‘I don’t expect anything different from the Washington Post’
In early May The Washington Post reported that D.C. Councilmember Jack Evans had quietly set up an LLC that received $50,000 from a contractor with business before the city. That was almost seven weeks ago and, despite the seriousness of Evans’ action, the Post has yet to run a single follow up story.
Even if Evans returned the contractor’s checks, as he claims he did, that’s only “a matter of optics,” a former federal prosecutor told District Dig, which has broken much of this story. “The point is he formed this company and he took the money.”
The Post’s lackluster pursuit of Evans, who represents downtown D.C. and wealthy Georgetown, stands in contrast to the paper’s coverage of other councilmembers, particularly those whose base of support consists mostly of black voters.
I first stumbled on the Post’s double standard in July 2009 when reporting for Pacifica Radio’s WPFW. At the time the Council was considering $272 million in public funding for a Marriott hotel alongside the Convention Center. But just before the vote Evans, the leading proponent of the deal, recused himself after being questioned about a conflict of interest: his second six-figure salary came from the lobby powerhouse Patton Boggs, which represented one of the major players in the hotel deal.
To me this had the makings of a big story. The Post, however, was fixated on Ward 8 Councilmember Marion Barry.
For many years, as both councilmember and mayor, Barry’s personal troubles filled the pages of the Post. This time around it was problems with a staffer who was also Barry’s girlfriend. After receiving a $15,000 contract, the girlfriend gave part of it back to Barry, who claimed it was repayment for an earlier loan he had made to her.
The Post’s extensive reporting on the matter led to Barry being censured, stripped of his committee chairmanship and removed from the finance and revenue committee (headed by Evans, then and to this day).
But which is the bigger story: Marion Barry getting a part of $15,000 or Jack Evans steering $272 million in public funds to a project he did in fact have a private interest in?
Fast forward nearly a decade and little has changed. The Post once again let Evans off easy, this time for receiving $50,000 from a contractor he went to great lengths for. At the same time the Post focused its firepower not on Evans’ questionable dealings but on the Ward 8 councilmember, now Trayon White Sr.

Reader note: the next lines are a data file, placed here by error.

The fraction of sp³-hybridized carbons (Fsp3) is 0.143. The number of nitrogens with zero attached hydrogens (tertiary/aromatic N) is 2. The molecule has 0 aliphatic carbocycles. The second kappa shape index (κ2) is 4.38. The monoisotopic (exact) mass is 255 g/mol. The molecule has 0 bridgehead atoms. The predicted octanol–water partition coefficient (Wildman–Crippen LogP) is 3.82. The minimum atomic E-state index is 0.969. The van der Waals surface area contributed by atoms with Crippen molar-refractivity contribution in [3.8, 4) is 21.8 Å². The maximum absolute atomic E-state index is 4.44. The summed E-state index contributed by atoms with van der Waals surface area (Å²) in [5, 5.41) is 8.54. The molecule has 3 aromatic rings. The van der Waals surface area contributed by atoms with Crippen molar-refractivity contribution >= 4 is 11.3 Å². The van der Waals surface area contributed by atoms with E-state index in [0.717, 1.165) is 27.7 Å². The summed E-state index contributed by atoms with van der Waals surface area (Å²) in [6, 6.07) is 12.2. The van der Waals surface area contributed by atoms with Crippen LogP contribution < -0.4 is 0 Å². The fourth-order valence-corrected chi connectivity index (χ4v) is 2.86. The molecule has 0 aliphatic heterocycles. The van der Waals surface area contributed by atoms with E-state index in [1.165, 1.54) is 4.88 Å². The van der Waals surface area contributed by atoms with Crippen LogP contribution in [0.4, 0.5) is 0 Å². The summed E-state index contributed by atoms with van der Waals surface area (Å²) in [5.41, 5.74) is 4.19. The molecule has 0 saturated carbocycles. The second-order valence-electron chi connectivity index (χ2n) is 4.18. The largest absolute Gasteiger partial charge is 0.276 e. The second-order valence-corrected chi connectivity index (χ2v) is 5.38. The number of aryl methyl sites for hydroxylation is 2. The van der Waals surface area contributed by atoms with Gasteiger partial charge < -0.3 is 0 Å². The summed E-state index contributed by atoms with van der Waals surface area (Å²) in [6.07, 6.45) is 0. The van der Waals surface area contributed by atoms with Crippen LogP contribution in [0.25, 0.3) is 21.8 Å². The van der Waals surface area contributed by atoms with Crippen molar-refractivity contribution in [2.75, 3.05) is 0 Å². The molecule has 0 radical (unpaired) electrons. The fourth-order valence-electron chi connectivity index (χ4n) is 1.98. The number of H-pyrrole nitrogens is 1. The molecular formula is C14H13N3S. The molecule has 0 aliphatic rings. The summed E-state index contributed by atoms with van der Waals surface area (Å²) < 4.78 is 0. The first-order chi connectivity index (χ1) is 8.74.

In March White set off a firestorm when he said “the Rothschilds” control the climate. White quickly apologized for his ill-informed comments, saying, “I misspoke on matters that I know very little about.” To educate himself, White went on what was supposed to be a private tour of the Holocaust Museum, only he was tailed by a Post reporter.
The Post then condemned White for leaving the tour early. White says he didn’t skip out but stepped away to rid himself of the reporter.
The social justice group Jews United for Justice responded to the Post's coverage: “What was set up as a private and sensitive opportunity for education and dialogue, seems to have been used by an uninvited reporter to turn this into a 'gotcha' story.”
Meanwhile the Post kept digging into White in ways it never seems to with Evans. The Post uncovered a $500 donation White made from his constituent services fund to the Nation of Islam, which is “doing a lot of community, grassroots work in his ward,” said Tony Norman, a former D.C. Advisory Neighborhood Commission chairman. But the slew of Post stories focused mostly on anti-Semitic remarks made by the Nation’s leader, Louis Farrakhan.
In total, in the month following his ill-informed comments, White was the subject of no less than 17 Post news stories, three columns, three videos, two editorials and six letters to the editor (only one of which said “Enough already”).
“I think they’ve been very unfair towards Trayon,” Norman said of the Post.
Meanwhile it has been seven weeks and the Post has yet to run a single follow-up story on Evans receiving $50,000 from a contractor he went to great lengths for.
Over Facebook I asked White about the Post’s double standard. It’s “obvious,” he wrote. “I don’t expect anything different from the Washington Post.”
Photo credits: Washington City Paper (Evans)
and Washington Post (White)